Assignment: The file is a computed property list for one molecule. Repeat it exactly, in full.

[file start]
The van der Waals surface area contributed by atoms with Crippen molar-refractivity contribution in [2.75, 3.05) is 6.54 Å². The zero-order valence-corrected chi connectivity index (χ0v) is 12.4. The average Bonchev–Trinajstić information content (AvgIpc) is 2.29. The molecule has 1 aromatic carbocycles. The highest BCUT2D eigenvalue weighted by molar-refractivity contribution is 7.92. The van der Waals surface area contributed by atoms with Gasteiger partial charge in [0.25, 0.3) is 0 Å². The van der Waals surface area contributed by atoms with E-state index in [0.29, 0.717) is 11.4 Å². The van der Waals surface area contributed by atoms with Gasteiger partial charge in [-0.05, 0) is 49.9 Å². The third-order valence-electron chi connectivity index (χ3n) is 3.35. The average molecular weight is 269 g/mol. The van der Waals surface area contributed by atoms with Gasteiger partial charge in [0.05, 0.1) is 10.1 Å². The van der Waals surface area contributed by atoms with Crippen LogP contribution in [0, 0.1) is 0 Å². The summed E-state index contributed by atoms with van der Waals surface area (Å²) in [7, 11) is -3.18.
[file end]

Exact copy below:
The van der Waals surface area contributed by atoms with Crippen molar-refractivity contribution in [2.75, 3.05) is 6.54 Å². The zero-order valence-corrected chi connectivity index (χ0v) is 12.4. The average Bonchev–Trinajstić information content (AvgIpc) is 2.29. The molecule has 1 aromatic carbocycles. The highest BCUT2D eigenvalue weighted by molar-refractivity contribution is 7.92. The van der Waals surface area contributed by atoms with Gasteiger partial charge in [0.25, 0.3) is 0 Å². The van der Waals surface area contributed by atoms with E-state index in [0.29, 0.717) is 11.4 Å². The van der Waals surface area contributed by atoms with Gasteiger partial charge in [-0.05, 0) is 49.9 Å². The third-order valence-electron chi connectivity index (χ3n) is 3.35. The average molecular weight is 269 g/mol. The van der Waals surface area contributed by atoms with Gasteiger partial charge in [0.05, 0.1) is 10.1 Å². The van der Waals surface area contributed by atoms with Crippen LogP contribution in [0, 0.1) is 0 Å². The summed E-state index contributed by atoms with van der Waals surface area (Å²) in [7, 11) is -3.18.